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Tennis and change management

Change means challenge, challenge means insecurity and insecurity means discomfort. As humans we like to remain within our comfort zone and are adverse to change. On the other hand, breaking out of our comfort zone, id est taking risks, is what really makes us learn. It is both exciting and frightening, but once you overcome these feelings and succeed, it is a feeling second to none. This is a personal example of change management and risk taking, taken from my (at best) mediocre efforts on the tennis court.
I have always been a tough competitor on the tennis court and I have often beaten opponents of a higher quality. However I tended to be a pusher. That means trying to keep the ball in play, running a lot and chasing balls, playing moon balls and waiting for the opponent to make mistakes. This only got me to a certain level. Once I came up against players with a solid serve and strong groundstrokes I got found out and was easily beaten. 
This year I decided that is was time to change. I started taking classes and play at least three times a week. My teacher was very keen to drag me out of my comfort zone and wanted me to take risks on the court. He urged me to dominate play instead of just reacting. Suddenly I was changing my mindset, first in training but bit by bit also in matches. I was trying to hit winners and play aggressively while still focussing on my technique. It is more, once you hit the ball with a strong intention, your movement improves as well. 
First of all I was not comfortable. I was playing a match against an even opponent. Although I won a hard fought match in two and a half hours after a great physical effort, I was not happy because I was playing badly and I was playing with fear. I hit very few winners and my service was especially weak. That was not was I wanted. 
The next three matches I lost but I was improving and therefore I was pleased with my effort. I found that my forehand and my service were most likely to win me points, whereas my backhand was still a bit off the mark. Sometimes I was playing the perfect ball, feeling totally "in the zone" during the preparation and execution of the shot: an ace with a risky second serve or a crosscourt forehand winner zipping past the edge of the opponent. Even when I was loosing I tried to remember these points and how I played them. I was also happy with my effort because I changed my stance - no longer was I trying to win a match. Instead I was focused on prepare for every ball, trying to make the right decisions and trying to play better tennis. All this took a lot of pressure off my shoulders and let me play with ever more freedom.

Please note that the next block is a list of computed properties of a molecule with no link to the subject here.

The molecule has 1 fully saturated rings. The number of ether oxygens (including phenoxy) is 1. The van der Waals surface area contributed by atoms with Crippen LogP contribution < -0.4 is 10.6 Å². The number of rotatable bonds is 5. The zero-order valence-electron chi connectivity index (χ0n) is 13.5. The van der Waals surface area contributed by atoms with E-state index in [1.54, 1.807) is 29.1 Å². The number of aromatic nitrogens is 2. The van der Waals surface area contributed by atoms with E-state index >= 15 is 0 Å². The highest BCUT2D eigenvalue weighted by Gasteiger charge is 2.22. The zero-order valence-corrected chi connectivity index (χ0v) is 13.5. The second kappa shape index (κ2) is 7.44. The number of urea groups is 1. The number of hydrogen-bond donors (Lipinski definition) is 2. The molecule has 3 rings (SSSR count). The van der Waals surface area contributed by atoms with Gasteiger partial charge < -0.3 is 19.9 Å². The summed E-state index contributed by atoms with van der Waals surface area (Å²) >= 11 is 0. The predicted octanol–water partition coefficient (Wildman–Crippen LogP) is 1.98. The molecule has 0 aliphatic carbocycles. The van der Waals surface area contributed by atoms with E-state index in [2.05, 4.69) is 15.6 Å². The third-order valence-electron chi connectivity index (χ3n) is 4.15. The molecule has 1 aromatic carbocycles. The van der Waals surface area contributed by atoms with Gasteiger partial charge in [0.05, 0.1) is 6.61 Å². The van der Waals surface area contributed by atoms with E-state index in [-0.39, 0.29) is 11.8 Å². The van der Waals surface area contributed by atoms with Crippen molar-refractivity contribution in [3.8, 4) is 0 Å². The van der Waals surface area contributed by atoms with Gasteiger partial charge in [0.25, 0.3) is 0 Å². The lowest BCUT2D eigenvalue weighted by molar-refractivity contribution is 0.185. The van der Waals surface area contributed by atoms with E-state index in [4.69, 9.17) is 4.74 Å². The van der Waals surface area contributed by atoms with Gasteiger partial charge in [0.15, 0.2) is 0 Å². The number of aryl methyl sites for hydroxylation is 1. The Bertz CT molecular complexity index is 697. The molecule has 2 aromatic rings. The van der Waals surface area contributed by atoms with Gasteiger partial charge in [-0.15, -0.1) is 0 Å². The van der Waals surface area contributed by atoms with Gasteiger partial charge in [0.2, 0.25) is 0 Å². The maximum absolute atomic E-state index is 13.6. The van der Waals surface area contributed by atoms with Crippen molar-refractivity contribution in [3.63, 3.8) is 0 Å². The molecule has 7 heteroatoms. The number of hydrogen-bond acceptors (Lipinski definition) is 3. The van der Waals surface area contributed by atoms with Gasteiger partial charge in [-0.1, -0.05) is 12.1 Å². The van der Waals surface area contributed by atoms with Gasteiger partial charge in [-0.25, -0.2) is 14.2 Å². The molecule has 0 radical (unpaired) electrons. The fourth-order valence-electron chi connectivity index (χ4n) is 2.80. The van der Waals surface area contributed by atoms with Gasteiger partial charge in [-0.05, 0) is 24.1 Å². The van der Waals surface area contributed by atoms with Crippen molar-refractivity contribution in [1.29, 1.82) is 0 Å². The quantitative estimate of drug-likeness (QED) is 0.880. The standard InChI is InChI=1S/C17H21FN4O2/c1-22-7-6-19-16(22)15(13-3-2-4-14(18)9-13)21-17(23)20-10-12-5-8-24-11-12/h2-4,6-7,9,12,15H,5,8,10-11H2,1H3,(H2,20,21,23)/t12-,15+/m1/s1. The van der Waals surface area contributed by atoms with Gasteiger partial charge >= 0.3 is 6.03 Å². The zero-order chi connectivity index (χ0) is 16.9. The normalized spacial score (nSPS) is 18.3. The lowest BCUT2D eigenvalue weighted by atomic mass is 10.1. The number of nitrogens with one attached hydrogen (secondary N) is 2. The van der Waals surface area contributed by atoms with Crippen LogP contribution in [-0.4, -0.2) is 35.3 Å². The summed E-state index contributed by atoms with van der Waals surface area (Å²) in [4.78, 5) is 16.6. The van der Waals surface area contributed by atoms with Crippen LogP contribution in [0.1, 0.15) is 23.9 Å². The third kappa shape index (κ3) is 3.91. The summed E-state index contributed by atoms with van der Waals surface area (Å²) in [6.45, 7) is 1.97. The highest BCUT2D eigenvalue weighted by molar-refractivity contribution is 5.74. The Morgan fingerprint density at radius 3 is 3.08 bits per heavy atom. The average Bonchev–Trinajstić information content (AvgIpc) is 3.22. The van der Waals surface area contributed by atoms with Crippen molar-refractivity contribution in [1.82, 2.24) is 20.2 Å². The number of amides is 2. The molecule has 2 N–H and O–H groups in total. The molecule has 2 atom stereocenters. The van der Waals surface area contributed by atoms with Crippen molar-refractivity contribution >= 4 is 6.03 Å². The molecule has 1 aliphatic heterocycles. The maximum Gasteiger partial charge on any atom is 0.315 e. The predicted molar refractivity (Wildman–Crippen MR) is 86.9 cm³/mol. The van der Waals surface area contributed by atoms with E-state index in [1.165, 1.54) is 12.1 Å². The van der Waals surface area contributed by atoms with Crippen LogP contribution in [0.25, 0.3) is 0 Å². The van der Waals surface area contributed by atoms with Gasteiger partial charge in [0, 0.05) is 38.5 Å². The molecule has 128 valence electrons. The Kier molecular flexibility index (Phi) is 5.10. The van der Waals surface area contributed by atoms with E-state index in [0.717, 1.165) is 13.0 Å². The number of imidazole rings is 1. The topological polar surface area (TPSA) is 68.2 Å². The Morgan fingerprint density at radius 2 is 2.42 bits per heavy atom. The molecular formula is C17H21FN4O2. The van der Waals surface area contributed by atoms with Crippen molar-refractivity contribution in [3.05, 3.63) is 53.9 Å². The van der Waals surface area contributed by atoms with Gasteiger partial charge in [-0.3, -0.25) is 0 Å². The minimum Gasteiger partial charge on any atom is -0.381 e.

Then came the perfect match. Not only was I winning, but also against a strong and experienced opponent. He quite frequently used to challenge my calls and we had a few arguments over ball marks. I noticed that this did not inhibit me. Instead this fired me up and made me play better, with intention and aggression. After a hard fought first set, which I bagged 6-4, I broke his resistance, storming to win the second 6-1. I did not over celebrate winning the match, I was just feeling extremely relaxed and calm, thanking my opponent for the good match. 
Half a week later I broke my ankle while playing tennis. The pain was not only physical. Part of the pain was knowing that for three months I would be unable to hit a ball on the red clay. Although my level is hardly average, I am thankful for this experience, going into the right direction, at least for a couple of months and at least a little bit. Special thanks go to my coach Marcelo who made me not only play better tennis but who changed my mindset on the court. I hope I can apply the same learning effect in other areas of life and break out of my comfort zone from time to time. Of course I would love to play tennis soon, searching for that one moment in time.
2.12.13 22:15
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